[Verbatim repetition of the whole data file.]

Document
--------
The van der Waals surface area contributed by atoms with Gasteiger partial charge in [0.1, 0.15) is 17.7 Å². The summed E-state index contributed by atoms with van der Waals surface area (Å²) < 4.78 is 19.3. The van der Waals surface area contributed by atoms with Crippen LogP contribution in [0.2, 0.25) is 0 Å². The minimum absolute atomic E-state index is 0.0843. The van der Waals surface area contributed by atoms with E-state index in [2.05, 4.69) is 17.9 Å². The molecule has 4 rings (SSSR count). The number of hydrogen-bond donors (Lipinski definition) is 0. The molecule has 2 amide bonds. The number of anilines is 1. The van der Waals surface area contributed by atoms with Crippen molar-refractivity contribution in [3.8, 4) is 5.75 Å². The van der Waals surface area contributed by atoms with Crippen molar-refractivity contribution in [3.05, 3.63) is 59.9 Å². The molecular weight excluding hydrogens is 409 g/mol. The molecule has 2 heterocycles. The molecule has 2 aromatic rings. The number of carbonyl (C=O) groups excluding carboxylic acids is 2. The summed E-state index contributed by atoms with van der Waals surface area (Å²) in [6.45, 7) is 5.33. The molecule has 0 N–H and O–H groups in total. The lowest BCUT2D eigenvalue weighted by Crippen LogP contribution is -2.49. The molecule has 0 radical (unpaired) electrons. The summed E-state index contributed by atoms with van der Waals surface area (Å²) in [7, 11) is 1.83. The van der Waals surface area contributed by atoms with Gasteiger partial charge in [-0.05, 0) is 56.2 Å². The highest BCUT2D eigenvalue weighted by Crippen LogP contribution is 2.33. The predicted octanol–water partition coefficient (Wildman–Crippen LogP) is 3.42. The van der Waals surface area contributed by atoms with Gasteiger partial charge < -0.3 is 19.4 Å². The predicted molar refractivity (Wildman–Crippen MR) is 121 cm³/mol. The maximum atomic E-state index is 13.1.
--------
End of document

The van der Waals surface area contributed by atoms with Gasteiger partial charge in [0.1, 0.15) is 17.7 Å². The summed E-state index contributed by atoms with van der Waals surface area (Å²) < 4.78 is 19.3. The van der Waals surface area contributed by atoms with Crippen LogP contribution in [0.2, 0.25) is 0 Å². The minimum absolute atomic E-state index is 0.0843. The van der Waals surface area contributed by atoms with E-state index in [2.05, 4.69) is 17.9 Å². The molecule has 4 rings (SSSR count). The number of hydrogen-bond donors (Lipinski definition) is 0. The molecule has 2 amide bonds. The number of anilines is 1. The van der Waals surface area contributed by atoms with Crippen molar-refractivity contribution in [3.8, 4) is 5.75 Å². The van der Waals surface area contributed by atoms with Crippen molar-refractivity contribution in [3.05, 3.63) is 59.9 Å². The molecular weight excluding hydrogens is 409 g/mol. The molecule has 2 heterocycles. The molecule has 2 aromatic rings. The number of carbonyl (C=O) groups excluding carboxylic acids is 2. The summed E-state index contributed by atoms with van der Waals surface area (Å²) in [6.45, 7) is 5.33. The molecule has 0 N–H and O–H groups in total. The lowest BCUT2D eigenvalue weighted by Crippen LogP contribution is -2.49. The molecule has 0 radical (unpaired) electrons. The summed E-state index contributed by atoms with van der Waals surface area (Å²) in [7, 11) is 1.83. The van der Waals surface area contributed by atoms with Gasteiger partial charge in [-0.05, 0) is 56.2 Å². The highest BCUT2D eigenvalue weighted by Crippen LogP contribution is 2.33. The predicted octanol–water partition coefficient (Wildman–Crippen LogP) is 3.42. The van der Waals surface area contributed by atoms with Gasteiger partial charge < -0.3 is 19.4 Å². The predicted molar refractivity (Wildman–Crippen MR) is 121 cm³/mol. The maximum atomic E-state index is 13.1.